With all the time lost in December and january to the torrential rains and getting our basic living accommodation in a habitable state, I’ve been keen to get on with pruning the large number of vines on the quinta. Last year we were only here for 2 weeks in January and I was only able to spur prune a handful of vines without really much of a clue as to what I was doing. I didn’t kill them though, so armed with that knowledge and a few techniques learned at a recent garden open-day in Barril de Alva, we’ve set about tackling the vines in earnest before the warming weather starts the sap rising.
With so many vines to do, it’s not really been possible to adhere to the bio-dynamic calendar, so we have just been proceeding on a daily basis for the last week. In any case, I’m not sure what days vine pruning should be done on. Most people say fruit days, but to my way of thinking, you’d want the vine’s energy concentrated in its roots if you’re going to be hacking large chunks off it above ground, so I’d be inclined to prune on a root day.
We’ve been using a fairly pragmatic version of the French Double Guyot pruning method – cutting each vine back to 2 main growing shoots of 7 nodes with a side spur of 3 – to bring the vines back under some semblance of structure and control, tying them back in to the 3-wire trellis that supports them. Many don’t show much evidence of having been pruned in a few years and growth has become chaotic, strangling nearby fruit trees or pushing out through terrace walls at root level. Some vines have vigour and strength enough to carry more than 2 main growing shoots. Some are weak and have been pruned back to a single shoot. In many cases, we’ve had to take them back to the 2 year-old wood to remove excess growth, but will sacrifice a heavy crop this year for a bit more order and core strength in the vines. Good wine vintages are produced in solar maximum years – the years of greatest sunspot activity – and since 2011 is projected to be the next solar maximum, it seems a good idea to prepare for that this year. Not that we have any pretences in respect of producing quality wine …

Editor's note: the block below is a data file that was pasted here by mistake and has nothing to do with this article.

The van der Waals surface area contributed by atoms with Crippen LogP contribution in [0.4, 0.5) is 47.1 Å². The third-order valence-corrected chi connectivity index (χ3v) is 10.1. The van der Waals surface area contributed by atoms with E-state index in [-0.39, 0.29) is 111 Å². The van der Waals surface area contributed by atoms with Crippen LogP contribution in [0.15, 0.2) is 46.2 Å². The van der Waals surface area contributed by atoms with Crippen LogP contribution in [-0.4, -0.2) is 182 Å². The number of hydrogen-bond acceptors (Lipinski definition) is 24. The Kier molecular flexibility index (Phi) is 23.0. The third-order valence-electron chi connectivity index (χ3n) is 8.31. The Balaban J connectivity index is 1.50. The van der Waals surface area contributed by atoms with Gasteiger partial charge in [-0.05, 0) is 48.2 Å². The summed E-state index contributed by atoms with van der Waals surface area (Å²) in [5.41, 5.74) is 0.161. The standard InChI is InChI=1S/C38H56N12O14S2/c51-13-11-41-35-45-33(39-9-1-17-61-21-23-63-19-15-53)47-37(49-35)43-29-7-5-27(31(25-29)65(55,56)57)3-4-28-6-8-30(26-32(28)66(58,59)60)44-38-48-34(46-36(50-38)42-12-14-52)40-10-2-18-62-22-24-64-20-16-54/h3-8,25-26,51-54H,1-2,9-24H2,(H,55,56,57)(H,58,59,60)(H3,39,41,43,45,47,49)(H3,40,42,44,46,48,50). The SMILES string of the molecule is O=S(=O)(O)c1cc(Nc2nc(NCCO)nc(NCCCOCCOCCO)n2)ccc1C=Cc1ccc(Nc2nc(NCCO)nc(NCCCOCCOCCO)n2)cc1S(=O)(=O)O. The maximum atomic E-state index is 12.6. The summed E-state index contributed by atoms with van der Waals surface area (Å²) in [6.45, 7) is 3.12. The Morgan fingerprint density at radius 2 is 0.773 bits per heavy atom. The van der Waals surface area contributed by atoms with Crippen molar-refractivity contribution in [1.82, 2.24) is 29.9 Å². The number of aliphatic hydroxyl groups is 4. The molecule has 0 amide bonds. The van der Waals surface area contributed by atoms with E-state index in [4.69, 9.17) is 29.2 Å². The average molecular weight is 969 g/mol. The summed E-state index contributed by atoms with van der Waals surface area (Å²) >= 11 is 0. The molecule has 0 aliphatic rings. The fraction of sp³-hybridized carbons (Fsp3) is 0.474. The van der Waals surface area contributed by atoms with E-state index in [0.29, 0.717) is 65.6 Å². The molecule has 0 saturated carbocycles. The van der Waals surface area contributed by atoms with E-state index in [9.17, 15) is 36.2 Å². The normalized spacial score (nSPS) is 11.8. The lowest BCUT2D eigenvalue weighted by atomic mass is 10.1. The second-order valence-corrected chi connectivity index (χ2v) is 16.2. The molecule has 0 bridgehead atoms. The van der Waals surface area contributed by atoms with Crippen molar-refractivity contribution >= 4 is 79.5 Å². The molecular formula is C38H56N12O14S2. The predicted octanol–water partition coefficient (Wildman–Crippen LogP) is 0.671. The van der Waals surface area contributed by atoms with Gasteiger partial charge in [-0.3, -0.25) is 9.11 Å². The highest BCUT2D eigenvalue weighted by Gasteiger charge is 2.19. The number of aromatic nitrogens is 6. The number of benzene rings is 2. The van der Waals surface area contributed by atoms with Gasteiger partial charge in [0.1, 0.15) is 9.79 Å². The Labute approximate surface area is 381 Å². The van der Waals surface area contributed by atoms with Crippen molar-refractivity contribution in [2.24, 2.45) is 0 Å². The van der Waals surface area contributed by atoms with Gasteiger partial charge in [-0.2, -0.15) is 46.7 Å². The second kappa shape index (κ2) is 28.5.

To tie the vines in to the supporting wires, we’ve used the traditional method from this area, rather than modern plastic ties. Many people in the area grow and pollard willow for this purpose, but our willow tree has not been pollarded and shoots of a suitable size are in short supply. However we have found lots of dogwood growing, and have used this instead as the shoots have flexibility equal to willow.
We are now about half way through the vine pruning, with only the entire periphery of the bottom terrace and vineyard left to do.